An Irish Chef in France

View from Le Presbytère

Euro-Toques chef Martin Dwyer, is much missed in Ireland since he and his wife Sile sold their eponymous restaurant in Waterford and moved to France. They now live in the Languedoc, where they take guests - and feed them very well.

This month: Martin continues his reflections on Finding Le Presbytere:

Once we had decided that we wanted to settle in the Languedoc we headed back to that area as soon as Sile got her school holidays in 2006. By that time we had a check list of what we needed for our new venture.

We needed at least three lettable bedrooms, all large enough to accommodate a bathroom en suite, and another, also en suite, for ourselves.
We wanted the house in the middle of a village, close to bakeries and shops, so our neighbours could keep an eye on the place in our absence.
We wanted a garden, big enough for a swimming pool (should we decide to get one) and certainly big enough for us to eat outside in the summer.
This house had to be within 100 km of Carcassonne airport.
It had to be of a certain age and charm.
It had to be within our budget (not huge).
It had to be in fairly reasonable nick, restoration would be possible, rebuilding would not.

We picked a camp site in Trebes, on the outskirts of Carcassonne, to be our base for the six weeks we were prepared to look.

We were armed with a list of auctioneers in and around the area. Our first appointment was with a charming lady called Pierette in Carcassonne. She showed us quite a few totally unsuitable properties, one that was almost a runner but came with an incredible barn, so rickety that it would surely, and with great expense, have to be demolished before we even contemplated restoring the main building.

She showed us a real Maison Bourgeois in the village of Bram just a few kilometres to the west of Carcassonne. This place had terrific kerb appeal. It had those gates and railings which we associate with period dramas set in fin de siècle France. It also had great gardens both front and back but these horrendously overgrown.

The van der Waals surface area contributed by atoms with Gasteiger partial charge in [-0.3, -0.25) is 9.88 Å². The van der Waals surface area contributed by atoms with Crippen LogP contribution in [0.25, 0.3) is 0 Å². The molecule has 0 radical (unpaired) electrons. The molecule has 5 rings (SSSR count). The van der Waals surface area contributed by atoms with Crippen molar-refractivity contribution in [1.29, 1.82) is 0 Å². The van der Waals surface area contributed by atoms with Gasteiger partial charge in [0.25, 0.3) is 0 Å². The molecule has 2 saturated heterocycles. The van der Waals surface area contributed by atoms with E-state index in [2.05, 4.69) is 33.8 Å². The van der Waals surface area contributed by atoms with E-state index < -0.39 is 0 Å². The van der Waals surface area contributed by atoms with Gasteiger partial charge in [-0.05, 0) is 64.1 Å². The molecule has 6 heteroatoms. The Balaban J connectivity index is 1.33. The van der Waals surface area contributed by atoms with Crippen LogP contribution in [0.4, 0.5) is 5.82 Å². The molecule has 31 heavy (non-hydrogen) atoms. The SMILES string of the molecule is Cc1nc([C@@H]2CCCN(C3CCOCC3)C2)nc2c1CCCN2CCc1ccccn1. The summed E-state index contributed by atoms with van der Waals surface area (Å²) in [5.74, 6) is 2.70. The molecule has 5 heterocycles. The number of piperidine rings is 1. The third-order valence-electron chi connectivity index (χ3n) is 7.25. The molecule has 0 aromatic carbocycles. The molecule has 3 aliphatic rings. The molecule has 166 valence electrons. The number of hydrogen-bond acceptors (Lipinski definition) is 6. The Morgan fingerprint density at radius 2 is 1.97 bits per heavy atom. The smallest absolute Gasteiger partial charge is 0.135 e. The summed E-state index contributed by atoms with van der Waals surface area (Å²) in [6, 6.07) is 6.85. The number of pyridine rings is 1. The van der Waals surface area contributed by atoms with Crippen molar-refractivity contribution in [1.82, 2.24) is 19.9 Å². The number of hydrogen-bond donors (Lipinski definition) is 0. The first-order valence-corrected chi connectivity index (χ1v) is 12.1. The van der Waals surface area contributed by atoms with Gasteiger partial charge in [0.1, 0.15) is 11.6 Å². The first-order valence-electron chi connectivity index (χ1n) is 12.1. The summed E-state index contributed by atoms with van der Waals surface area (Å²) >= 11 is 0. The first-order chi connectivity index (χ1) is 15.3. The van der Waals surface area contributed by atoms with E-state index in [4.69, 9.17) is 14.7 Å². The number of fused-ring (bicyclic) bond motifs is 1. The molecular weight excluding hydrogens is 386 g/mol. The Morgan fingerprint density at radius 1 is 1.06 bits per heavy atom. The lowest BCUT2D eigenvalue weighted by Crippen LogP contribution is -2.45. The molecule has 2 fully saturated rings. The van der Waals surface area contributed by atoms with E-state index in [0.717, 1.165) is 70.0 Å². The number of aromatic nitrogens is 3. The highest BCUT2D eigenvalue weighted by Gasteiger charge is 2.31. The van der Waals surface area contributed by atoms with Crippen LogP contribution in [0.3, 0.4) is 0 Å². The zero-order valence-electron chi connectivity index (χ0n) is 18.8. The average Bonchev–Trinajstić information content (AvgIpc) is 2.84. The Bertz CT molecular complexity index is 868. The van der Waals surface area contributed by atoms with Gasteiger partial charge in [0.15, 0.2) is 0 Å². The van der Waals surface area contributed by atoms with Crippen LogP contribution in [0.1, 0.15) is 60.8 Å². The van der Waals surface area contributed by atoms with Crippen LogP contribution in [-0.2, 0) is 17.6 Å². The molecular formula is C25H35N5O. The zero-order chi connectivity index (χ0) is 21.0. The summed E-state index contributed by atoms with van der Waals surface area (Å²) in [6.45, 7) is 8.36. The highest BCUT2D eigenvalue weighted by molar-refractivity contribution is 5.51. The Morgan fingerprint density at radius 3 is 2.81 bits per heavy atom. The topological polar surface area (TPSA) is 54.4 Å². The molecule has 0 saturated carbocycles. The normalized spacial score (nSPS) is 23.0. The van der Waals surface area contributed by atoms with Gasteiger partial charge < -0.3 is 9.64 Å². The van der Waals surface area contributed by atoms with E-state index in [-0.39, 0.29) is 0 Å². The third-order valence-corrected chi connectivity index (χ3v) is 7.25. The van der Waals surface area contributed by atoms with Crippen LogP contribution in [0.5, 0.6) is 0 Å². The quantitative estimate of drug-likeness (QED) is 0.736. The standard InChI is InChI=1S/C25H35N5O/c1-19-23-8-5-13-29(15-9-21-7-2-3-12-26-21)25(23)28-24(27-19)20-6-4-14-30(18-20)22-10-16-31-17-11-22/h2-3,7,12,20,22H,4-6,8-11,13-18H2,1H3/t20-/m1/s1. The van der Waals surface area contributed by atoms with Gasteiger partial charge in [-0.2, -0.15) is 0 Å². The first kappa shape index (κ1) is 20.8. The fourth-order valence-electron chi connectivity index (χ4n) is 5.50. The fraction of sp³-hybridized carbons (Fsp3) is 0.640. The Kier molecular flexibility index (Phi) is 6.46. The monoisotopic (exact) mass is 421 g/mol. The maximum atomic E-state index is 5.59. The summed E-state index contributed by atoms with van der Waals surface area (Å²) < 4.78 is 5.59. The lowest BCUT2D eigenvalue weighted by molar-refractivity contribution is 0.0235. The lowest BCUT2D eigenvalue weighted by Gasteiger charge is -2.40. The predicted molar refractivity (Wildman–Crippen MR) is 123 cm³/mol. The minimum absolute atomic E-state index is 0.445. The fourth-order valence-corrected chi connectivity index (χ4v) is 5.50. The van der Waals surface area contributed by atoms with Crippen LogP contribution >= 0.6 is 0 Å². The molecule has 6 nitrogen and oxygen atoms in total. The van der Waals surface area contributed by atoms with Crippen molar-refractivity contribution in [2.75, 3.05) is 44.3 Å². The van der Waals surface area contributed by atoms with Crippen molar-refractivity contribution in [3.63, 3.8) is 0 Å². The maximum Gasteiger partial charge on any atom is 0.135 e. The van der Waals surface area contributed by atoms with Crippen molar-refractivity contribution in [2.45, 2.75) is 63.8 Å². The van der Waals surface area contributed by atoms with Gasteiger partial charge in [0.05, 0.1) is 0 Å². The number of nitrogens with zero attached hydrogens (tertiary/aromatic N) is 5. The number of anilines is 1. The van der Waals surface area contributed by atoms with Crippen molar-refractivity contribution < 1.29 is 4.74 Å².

The house itself was not enormous but we noticed a lot of outbuildings at the bottom of the back garden and asked could we go and see them.
“But of course” said Madame “I haven’t been there for ages”, this said pointing to her walking cane.

Sile and I went off down the garden exploring the sheds at the bottom – it was obvious we were the first people there for many years. We had to beat our way to the door of these stables, which was what they turned out to be, and it was obvious that it would take a lot of money to make them habitable.

As we drove back to Carcassonne in Pierette’s little car I noticed that my trousers were covered in what I took to be burrs, I went to flick them off and they jumped up from my sweeping hand to land again. I was covered in fleas.

I screamed I confess like a hysterical girl, I then noticed that Pierette and Sile were also fairly well covered. There was no time for false modesty, within seconds we were out of the car on the road semi naked and beating and sweeping at each other and at the fleas.

Passing cars slowed down to watch the cabaret but we were far beyond caring. We eventually risked getting into the car again, even though I did notice that my white shirt was dotted with little blood spots where I had been bitten.

Pierette told us later that she rang Madame in Bram the following day to tell her what had happened. “I don’t suppose they will be wanting to buy the house then?” she said. She was right.

We went on from Pierette to investigate the many estate agents in Carcassonne, an exercise which left us with very little faith in the business acumen of the average French Immobilier.

Having been given our list of requirements they would, without shame, bring us to an apartment by the sea, a tiny house down a dark alley or even a small hotel which was many times our budget.
Often we would window shop the properties on the auctioneer’s window and pick out one which seemed to tick all the boxes only to be told with patient condescension: “Oh No! That house was sold months ago!”